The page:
Budgeting tips for retirement

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One thing is certain, worrying about money is not a great way to spend your retirement years. The fear generally comes from a sense of not knowing if you’ll be OK. You may wonder whether you’ll end up spending too much early on, or be too frugal and miss out on opportunities you could easily have enjoyed.

When people stop working full time, or completely, they often say how scary it feels to begin with. There used to be a steady stream of money coming in, even if it was quite modest, but now that’s changed. They wonder how they will manage for the many years to come.

The solution is to remove the mystery by creating a budget, seeing how it works in reality and adjusting things as required. Suddenly you’ll feel like you’re in control, even if it turns out a few cut-backs are required or some additional support needs to be found.

How to create a budget for retirement

It’s never too early or too late to budget for your retirement, so the best thing is to get started today. Budgeting is not just for people who are struggling financially. It’s simply a plan that offers peace-of-mind and the chance to confidently make the most of your money.

At its simplest level, a budget involves comparing what you earn with what you spend. You can then make necessary adjustments. The aim is to spend a little less than you earn or at least know that your retirement nest egg will last the distance.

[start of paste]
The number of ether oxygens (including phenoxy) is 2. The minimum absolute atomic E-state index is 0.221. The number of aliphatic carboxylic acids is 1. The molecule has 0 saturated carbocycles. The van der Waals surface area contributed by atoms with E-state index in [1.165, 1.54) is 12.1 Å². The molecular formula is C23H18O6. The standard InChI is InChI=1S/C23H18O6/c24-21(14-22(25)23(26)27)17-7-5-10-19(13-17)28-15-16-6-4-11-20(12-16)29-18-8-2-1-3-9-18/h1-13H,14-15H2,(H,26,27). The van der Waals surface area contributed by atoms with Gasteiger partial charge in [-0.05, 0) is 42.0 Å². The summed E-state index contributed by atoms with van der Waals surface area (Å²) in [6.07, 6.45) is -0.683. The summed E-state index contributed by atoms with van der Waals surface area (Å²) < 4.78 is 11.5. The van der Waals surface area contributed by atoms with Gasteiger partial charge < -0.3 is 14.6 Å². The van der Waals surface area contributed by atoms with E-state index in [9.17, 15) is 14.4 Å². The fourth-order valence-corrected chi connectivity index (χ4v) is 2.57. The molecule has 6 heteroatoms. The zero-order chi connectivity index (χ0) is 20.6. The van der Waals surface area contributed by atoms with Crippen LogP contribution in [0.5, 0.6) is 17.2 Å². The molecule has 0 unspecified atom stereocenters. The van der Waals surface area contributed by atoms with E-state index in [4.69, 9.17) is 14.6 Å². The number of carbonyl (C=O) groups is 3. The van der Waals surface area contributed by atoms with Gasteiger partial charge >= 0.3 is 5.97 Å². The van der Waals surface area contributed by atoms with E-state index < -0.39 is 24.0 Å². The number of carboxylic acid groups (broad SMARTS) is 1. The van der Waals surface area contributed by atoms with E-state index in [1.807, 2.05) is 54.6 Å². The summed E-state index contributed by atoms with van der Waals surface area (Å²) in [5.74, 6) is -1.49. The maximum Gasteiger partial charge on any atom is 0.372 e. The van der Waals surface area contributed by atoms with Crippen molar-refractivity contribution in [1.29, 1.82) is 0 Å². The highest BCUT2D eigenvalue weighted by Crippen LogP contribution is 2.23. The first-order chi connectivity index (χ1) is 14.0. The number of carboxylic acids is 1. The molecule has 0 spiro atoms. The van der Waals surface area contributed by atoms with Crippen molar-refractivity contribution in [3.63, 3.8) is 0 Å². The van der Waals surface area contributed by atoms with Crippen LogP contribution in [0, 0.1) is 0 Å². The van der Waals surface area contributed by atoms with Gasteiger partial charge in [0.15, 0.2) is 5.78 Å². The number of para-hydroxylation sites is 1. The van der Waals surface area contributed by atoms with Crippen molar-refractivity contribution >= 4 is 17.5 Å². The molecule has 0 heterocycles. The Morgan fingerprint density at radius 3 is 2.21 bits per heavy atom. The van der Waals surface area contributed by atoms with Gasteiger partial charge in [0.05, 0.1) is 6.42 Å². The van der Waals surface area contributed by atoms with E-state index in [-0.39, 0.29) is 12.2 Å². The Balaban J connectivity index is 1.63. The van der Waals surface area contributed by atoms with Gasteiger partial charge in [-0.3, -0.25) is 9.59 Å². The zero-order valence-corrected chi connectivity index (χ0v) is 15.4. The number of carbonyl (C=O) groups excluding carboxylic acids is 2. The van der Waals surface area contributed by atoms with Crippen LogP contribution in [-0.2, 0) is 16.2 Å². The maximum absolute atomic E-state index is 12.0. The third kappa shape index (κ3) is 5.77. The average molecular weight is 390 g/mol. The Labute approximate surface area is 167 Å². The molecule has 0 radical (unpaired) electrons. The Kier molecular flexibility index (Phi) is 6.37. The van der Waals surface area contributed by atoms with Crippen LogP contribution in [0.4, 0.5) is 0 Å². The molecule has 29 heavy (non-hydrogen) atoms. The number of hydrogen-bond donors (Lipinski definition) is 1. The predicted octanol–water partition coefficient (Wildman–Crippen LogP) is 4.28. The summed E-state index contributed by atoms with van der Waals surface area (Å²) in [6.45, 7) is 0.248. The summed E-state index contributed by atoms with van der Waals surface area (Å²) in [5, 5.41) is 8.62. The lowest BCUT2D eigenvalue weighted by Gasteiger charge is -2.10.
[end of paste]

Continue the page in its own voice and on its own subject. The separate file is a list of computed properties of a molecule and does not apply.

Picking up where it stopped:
The most important thing is to be realistic. This is a time for facts, not wishful thinking. Creating an optimistic budget or something you can’t stick to is simply a waste of time.

  1. Gather a complete record of your everyday spending. You can do this by running a spending diary in a small notebook for cash purchases, keeping receipts for a few weeks and looking at your bank statements. Don’t forget to include any regular contributions you are making to savings goals.
  2. You’ll also need to identify less regular costs, like car insurance, vehicle registration, house insurance, medical bills, holidays and gifts. You might also need to put some money aside each year for long-term expenses like painting the house or updating your car.
  3. Next, it’s time to focus on income. This could include pay for working, NZ Super, government benefits and interest earned on savings or investments.
There’s a great budgeting tool on the Sorted website that saves you having to do the maths on weekly, monthly and annual expenses. It will also prompt you with typical expenses you may have overlooked. You can save your budget as you go, then come back to work on it until it’s complete.

Testing your budget over time

A budget is a living document. It’s something you can revisit from time to time, to reassure yourself everything’s on track or to make adjustments, so you can still have confidence in your finances.

It pays to continue tracking your expenses closely for a few months to see how your actual spend compares with what’s in your new budget. You can also make adjustments as things change, which they will, or when an unexpected expense occurs. The other great thing about keeping a living budget is you can refer to it when something new comes up that you’d like to buy or pay for. You can add it into your online budget and see the impact immediately, then identify cutbacks you’d need to make.

Rather than being restrictive, a living budget can give you a wonderful sense of freedom.

Ways to reduce some expenses

Reducing expenses can help balance the books or create a surplus that you can put to good use.

SuperGold Card